Software and Systems Collaboration

Why collaborate? Doesn’t this expose my IPR? Don’t I stand to lose more than I gain?

Well I think the answer is a resounding “No!”, but it really depends on who you put in the collaboration forums.

I have put a better prepared paper on this topic on my website here, but as I have accepted to chair NMI’s UK Systems and Software Leaders Forum, you would expect me to be a proponent. Over the last year this forum has exchanged ‘problem lists’ and there is a significant amount of common ground (an opportunity to collaborate and save costs on the solution). You can see a video report on my feedback to NMI here.

Where there has been expertise in the group, we have shared, in abstract, how we have gone about it (often 2 or 3 member companies will, independently, have had similar approaches in the solution) which gives the remaining members a flying start…  and some useful contacts/material, but just proves we are also wasting valuable engineering resource in this duplication.

The over-riding impression is that Software (and especially Embedded Systems software) has a large (UK) population who have been very innovative at solving problems (and I don’t mean just Technical ones!). Any one company only sees a small proportion of that problem space, and more than likely those problems already have tried and tested solutions, by at least one other party.

If no-one has a solution to a common problem, then chances are that several members want a solution (opportunity).

If no-one has the same problem, we could probably work out, from our respective networks, who might have an interest in the problem and its solution, or be best placed to define and champion it, industrially or academically.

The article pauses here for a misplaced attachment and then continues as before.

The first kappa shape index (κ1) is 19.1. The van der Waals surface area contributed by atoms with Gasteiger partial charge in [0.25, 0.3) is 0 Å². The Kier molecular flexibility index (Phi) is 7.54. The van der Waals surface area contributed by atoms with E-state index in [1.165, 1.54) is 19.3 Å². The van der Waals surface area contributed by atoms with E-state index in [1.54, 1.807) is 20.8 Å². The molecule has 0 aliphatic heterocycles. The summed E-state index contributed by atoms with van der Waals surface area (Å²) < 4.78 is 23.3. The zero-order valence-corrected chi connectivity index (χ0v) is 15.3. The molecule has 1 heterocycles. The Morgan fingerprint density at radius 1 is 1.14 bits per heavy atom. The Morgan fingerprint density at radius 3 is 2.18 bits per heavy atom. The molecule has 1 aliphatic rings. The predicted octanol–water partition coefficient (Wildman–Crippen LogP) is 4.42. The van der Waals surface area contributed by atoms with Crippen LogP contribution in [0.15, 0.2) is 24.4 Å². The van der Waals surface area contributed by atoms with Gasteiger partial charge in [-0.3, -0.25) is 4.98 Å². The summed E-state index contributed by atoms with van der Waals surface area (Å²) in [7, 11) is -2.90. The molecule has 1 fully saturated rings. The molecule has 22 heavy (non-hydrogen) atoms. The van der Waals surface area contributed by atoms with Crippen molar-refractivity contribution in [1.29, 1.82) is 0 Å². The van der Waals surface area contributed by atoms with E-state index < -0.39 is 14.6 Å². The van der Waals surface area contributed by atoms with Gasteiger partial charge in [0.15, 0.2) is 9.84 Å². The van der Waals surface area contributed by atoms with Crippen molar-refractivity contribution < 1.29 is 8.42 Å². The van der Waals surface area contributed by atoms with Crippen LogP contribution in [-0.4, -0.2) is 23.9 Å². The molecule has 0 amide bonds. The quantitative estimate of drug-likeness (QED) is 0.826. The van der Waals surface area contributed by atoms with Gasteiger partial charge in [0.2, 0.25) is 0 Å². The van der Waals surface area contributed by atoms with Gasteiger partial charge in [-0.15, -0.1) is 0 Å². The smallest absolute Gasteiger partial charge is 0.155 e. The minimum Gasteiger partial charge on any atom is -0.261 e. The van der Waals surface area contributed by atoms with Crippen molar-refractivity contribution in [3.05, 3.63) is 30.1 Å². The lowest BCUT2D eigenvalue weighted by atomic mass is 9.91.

The bigger our community of industries with common scope, the more we stand to benefit, and the more leverage we potentially have! The key is to have attendees who can ‘abstract’ the problem from the commercial sensitivities of their business, and equally take away another businesses abstract and understand how to apply it for themselves. So good abstract thinkers only need apply!… but then again isn’t that a fundamental trait of a good software engineer?

I hope to get an article in the NMI yearbook for 2014 on this – due for publication in about March.

In the meantime ask yourselves this: Is the collaboration from industrial representatives on Standards bodies entirely altruistic, or is it to sway decisions in favour of their own business’ products and thinking, gain competitive intelligence, spot key talent and, for the individual, a network and career opportunity for seeking out those with more advanced thinking?


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